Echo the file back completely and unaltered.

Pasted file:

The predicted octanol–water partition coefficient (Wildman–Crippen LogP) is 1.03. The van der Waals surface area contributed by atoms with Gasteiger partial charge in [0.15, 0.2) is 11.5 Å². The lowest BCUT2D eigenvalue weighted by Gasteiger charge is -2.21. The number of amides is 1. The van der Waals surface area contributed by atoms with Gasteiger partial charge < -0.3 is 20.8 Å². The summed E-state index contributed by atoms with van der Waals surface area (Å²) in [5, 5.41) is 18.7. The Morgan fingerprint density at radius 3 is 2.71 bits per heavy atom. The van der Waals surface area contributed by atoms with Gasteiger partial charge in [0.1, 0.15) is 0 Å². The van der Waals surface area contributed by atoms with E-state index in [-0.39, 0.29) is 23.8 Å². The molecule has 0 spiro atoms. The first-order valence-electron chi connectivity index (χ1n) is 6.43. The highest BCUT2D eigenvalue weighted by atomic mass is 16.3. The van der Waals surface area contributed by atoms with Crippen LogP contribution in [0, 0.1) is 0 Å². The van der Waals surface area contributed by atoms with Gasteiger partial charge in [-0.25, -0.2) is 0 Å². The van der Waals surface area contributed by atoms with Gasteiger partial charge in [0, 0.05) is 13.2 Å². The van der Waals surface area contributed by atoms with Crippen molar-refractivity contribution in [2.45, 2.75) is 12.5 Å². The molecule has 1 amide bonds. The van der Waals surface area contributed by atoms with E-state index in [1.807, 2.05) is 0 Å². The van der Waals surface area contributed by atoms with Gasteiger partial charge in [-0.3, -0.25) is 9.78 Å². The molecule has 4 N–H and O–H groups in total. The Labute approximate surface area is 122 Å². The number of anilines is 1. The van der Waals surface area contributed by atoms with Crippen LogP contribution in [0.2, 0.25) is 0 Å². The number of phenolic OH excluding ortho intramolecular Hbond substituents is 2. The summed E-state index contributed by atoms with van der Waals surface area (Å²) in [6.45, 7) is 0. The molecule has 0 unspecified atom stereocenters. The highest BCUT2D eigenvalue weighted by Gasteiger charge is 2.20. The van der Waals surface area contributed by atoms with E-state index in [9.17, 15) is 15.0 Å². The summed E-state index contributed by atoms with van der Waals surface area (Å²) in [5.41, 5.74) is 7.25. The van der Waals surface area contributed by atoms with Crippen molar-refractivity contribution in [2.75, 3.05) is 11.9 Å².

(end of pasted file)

The predicted octanol–water partition coefficient (Wildman–Crippen LogP) is 1.03. The van der Waals surface area contributed by atoms with Gasteiger partial charge in [0.15, 0.2) is 11.5 Å². The lowest BCUT2D eigenvalue weighted by Gasteiger charge is -2.21. The number of amides is 1. The van der Waals surface area contributed by atoms with Gasteiger partial charge < -0.3 is 20.8 Å². The summed E-state index contributed by atoms with van der Waals surface area (Å²) in [5, 5.41) is 18.7. The Morgan fingerprint density at radius 3 is 2.71 bits per heavy atom. The van der Waals surface area contributed by atoms with Gasteiger partial charge in [0.1, 0.15) is 0 Å². The van der Waals surface area contributed by atoms with E-state index in [-0.39, 0.29) is 23.8 Å². The molecule has 0 spiro atoms. The first-order valence-electron chi connectivity index (χ1n) is 6.43. The highest BCUT2D eigenvalue weighted by atomic mass is 16.3. The van der Waals surface area contributed by atoms with Crippen LogP contribution in [0, 0.1) is 0 Å². The van der Waals surface area contributed by atoms with Gasteiger partial charge in [-0.25, -0.2) is 0 Å². The van der Waals surface area contributed by atoms with Gasteiger partial charge in [0, 0.05) is 13.2 Å². The van der Waals surface area contributed by atoms with Crippen molar-refractivity contribution in [2.45, 2.75) is 12.5 Å². The molecule has 1 amide bonds. The van der Waals surface area contributed by atoms with E-state index in [1.807, 2.05) is 0 Å². The van der Waals surface area contributed by atoms with Gasteiger partial charge in [-0.3, -0.25) is 9.78 Å². The molecule has 4 N–H and O–H groups in total. The Labute approximate surface area is 122 Å². The number of anilines is 1. The van der Waals surface area contributed by atoms with Crippen LogP contribution in [0.2, 0.25) is 0 Å². The number of phenolic OH excluding ortho intramolecular Hbond substituents is 2. The summed E-state index contributed by atoms with van der Waals surface area (Å²) in [6.45, 7) is 0. The molecule has 0 unspecified atom stereocenters. The highest BCUT2D eigenvalue weighted by Gasteiger charge is 2.20. The van der Waals surface area contributed by atoms with E-state index in [9.17, 15) is 15.0 Å². The summed E-state index contributed by atoms with van der Waals surface area (Å²) in [5.41, 5.74) is 7.25. The van der Waals surface area contributed by atoms with Crippen molar-refractivity contribution in [2.75, 3.05) is 11.9 Å².